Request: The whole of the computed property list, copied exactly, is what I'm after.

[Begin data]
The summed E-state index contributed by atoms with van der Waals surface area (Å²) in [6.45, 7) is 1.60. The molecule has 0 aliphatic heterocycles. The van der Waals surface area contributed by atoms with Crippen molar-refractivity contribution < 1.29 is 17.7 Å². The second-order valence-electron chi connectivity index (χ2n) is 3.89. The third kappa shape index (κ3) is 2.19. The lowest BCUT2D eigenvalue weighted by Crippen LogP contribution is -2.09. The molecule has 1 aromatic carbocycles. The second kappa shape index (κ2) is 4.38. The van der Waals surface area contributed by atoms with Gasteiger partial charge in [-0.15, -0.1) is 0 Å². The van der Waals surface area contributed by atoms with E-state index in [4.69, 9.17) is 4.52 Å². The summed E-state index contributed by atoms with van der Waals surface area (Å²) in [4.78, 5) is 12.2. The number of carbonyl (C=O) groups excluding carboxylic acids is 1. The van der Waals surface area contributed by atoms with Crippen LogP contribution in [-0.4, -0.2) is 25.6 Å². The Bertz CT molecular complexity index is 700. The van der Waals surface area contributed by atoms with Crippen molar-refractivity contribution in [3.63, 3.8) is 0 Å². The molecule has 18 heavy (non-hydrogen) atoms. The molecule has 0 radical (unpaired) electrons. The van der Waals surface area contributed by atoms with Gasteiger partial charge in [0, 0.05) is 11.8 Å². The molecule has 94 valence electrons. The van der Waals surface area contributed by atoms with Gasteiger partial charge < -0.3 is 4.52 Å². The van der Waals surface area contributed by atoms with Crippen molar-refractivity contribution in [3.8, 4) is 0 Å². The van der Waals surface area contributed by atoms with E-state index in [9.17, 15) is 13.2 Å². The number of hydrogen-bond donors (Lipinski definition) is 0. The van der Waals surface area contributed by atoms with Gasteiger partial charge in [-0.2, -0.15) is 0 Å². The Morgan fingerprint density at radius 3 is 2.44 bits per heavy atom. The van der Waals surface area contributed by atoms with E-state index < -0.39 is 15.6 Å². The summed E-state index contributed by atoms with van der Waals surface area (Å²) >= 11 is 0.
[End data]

The summed E-state index contributed by atoms with van der Waals surface area (Å²) in [6.45, 7) is 1.60. The molecule has 0 aliphatic heterocycles. The van der Waals surface area contributed by atoms with Crippen molar-refractivity contribution < 1.29 is 17.7 Å². The second-order valence-electron chi connectivity index (χ2n) is 3.89. The third kappa shape index (κ3) is 2.19. The lowest BCUT2D eigenvalue weighted by Crippen LogP contribution is -2.09. The molecule has 1 aromatic carbocycles. The second kappa shape index (κ2) is 4.38. The van der Waals surface area contributed by atoms with Gasteiger partial charge in [-0.15, -0.1) is 0 Å². The van der Waals surface area contributed by atoms with E-state index in [4.69, 9.17) is 4.52 Å². The summed E-state index contributed by atoms with van der Waals surface area (Å²) in [4.78, 5) is 12.2. The number of carbonyl (C=O) groups excluding carboxylic acids is 1. The van der Waals surface area contributed by atoms with Crippen LogP contribution in [-0.4, -0.2) is 25.6 Å². The Bertz CT molecular complexity index is 700. The van der Waals surface area contributed by atoms with Crippen molar-refractivity contribution in [3.63, 3.8) is 0 Å². The molecule has 18 heavy (non-hydrogen) atoms. The molecule has 0 radical (unpaired) electrons. The van der Waals surface area contributed by atoms with Gasteiger partial charge in [0, 0.05) is 11.8 Å². The molecule has 94 valence electrons. The van der Waals surface area contributed by atoms with Gasteiger partial charge < -0.3 is 4.52 Å². The van der Waals surface area contributed by atoms with Crippen molar-refractivity contribution in [3.8, 4) is 0 Å². The van der Waals surface area contributed by atoms with E-state index in [9.17, 15) is 13.2 Å². The number of hydrogen-bond donors (Lipinski definition) is 0. The van der Waals surface area contributed by atoms with Gasteiger partial charge in [-0.2, -0.15) is 0 Å². The Morgan fingerprint density at radius 3 is 2.44 bits per heavy atom. The van der Waals surface area contributed by atoms with E-state index < -0.39 is 15.6 Å². The summed E-state index contributed by atoms with van der Waals surface area (Å²) >= 11 is 0.